original wooden beams

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JAKE M
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original wooden beams

Postby JAKE M » Fri Oct 13, 2017 4:13 pm

Hi people. Not been on here for a while but here I am asking for advice.
Does anyone have an idea of the cost of replacing an oringinal wooden beam about 3metres long(eucalyptus or olive?)
We are trying to keep the house as traditional as possible. New wood would be an option though.
Thanks in advance
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country boy
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Re: original wooden beams

Postby country boy » Fri Oct 13, 2017 4:28 pm

Are we talking just the cost of a beam or for the job? Size of the beam (breadth and Width) would be useful too .

JAKE M
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Re: original wooden beams

Postby JAKE M » Fri Oct 13, 2017 5:03 pm

Hi country boy and thanks for the reply. The rough cost of the job ie material and labour . Each beam is 3.3m x 18cm dia.(olive or eucalyptus) with cane in between. Probably 2 need replacing. This a house we may be buying but want to keep it as trsditional as possible.
Thanks again
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country boy
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Re: original wooden beams

Postby country boy » Fri Oct 13, 2017 6:25 pm

Is there clay between the reed and the tiles?

JAKE M
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Re: original wooden beams

Postby JAKE M » Fri Oct 13, 2017 6:35 pm

No idea Country boy. I see beams. In between it looks like cane(reeds?) The cane fits exactly between the beams. It looks like thick string binding the cane together. And ghe whole lot is covered in several decades of paint. Apart from that, i'm afraid I can't be any more specific.
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country boy
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Re: original wooden beams

Postby country boy » Fri Oct 13, 2017 6:54 pm

How big is the room? Do you know when it was built. Are there Roman Tiles on top? Is the structure itself ( Walls)constructed of Rocks and Clay with a rendered finish. How thick are the walls? Which way do the beams run, accross or down?
Sorry to ask so many apparently unconnected questions but they all have relevance to any answers I can give..

My Finca is 170 years old in parts. We have restored it over 17 years.

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Re: original wooden beams

Postby wollie » Sat Oct 14, 2017 5:51 am

I am assuming that the beams are holding something up roof/floor.
I think unlikely that possible to replace one or two beams, most structures
of this nature old and new the celing//roof is a unit in it itself and there
likely be a domino effect when interfered with.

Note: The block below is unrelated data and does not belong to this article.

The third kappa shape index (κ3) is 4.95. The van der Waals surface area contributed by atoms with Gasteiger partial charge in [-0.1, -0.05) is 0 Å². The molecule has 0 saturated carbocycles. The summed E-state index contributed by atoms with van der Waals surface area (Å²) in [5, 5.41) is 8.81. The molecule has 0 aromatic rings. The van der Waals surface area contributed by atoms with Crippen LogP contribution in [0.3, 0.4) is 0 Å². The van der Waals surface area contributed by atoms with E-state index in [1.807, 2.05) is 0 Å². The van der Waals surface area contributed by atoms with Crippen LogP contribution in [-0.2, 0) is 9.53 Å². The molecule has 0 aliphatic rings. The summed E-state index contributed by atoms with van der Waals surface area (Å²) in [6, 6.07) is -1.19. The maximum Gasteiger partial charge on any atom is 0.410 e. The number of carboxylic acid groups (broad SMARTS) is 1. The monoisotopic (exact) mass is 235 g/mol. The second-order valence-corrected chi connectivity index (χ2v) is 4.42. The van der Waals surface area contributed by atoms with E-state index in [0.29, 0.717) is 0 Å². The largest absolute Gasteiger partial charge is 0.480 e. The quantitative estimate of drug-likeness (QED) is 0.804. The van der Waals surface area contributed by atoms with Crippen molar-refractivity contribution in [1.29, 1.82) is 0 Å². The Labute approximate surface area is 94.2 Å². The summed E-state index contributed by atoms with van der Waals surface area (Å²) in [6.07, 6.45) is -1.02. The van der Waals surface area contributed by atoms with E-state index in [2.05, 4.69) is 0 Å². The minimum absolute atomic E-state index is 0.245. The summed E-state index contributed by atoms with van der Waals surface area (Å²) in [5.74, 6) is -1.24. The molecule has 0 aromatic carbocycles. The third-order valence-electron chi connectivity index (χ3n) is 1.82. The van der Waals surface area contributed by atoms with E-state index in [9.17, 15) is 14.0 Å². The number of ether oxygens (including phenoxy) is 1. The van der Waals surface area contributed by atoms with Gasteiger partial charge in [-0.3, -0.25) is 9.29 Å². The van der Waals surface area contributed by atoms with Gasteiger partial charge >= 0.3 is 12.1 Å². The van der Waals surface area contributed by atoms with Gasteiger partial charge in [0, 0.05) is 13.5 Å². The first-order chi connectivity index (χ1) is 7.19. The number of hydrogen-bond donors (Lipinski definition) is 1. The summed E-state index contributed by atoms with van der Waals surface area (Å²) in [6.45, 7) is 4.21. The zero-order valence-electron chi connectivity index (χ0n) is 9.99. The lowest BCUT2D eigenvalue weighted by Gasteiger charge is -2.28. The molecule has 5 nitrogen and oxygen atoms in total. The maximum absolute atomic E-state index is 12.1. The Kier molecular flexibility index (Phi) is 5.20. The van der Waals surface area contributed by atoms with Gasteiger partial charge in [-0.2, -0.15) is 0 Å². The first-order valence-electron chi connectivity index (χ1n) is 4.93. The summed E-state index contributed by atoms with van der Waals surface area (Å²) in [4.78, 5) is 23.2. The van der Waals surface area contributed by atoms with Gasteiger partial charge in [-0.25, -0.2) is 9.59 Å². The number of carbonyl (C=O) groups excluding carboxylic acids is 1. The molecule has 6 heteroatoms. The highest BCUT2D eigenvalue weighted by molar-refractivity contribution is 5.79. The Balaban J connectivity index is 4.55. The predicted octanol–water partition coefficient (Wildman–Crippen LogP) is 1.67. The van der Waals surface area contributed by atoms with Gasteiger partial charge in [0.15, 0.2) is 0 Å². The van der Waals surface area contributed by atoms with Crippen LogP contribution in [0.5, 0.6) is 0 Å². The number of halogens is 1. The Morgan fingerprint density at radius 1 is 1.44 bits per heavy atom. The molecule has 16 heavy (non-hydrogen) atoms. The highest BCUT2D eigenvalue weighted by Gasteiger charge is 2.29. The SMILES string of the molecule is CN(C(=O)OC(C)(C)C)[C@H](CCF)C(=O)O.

olive
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Re: original wooden beams

Postby olive » Sat Oct 14, 2017 9:34 am

Well all things are possible.

Like Country Boy we are serving a life sentence "doing up" a country home.

My first question is why do they need replacing? Even if you have had some form of woodworm beetle infestation and their strength has been compromised they are probably still plenty strong enough on a 3 metre span. Second question is what is above them? Construction technique varies from one locality to another but all boils down to what was available and cheapness. Our downstairs beams have cane matting on top held in place with woven grass string. Then a simple "mud scree" is forced into and onto that to form the basis of a floor upstairs and the ceiling downstairs. On that may have been applied plaster and some form of floor surface upstairs. The upstairs floor is often astonishingly thin and not adequate to tile onto. I have seen them anything from an inch thick to 3 inches. One issue will be what is in the walls. You will often find huge logs in the walls themselves tied to the room beams usually with knotted grass string but sometimes with one large spike.

If the upstairs is unfinished ( i.e. not tiled), then I would hazard a ball park figure of 1500 euros for the two.Double that if they see you coming! Of course the final price will depend on what level of finish you need, size of beams and so on. You may find it hard to obtain old matching beams in good condition. Everything new tends to be uniform timber as it makes building so much easier. A starting point for trying to source more traditional beams (Chestnut,Eucalyptus?) could be Capilla Madera on the outskirts of Granada.

Sourcing a suitable builder is a further hurdle for later.

If it is a roof scenario then that is an altogether different proposition.


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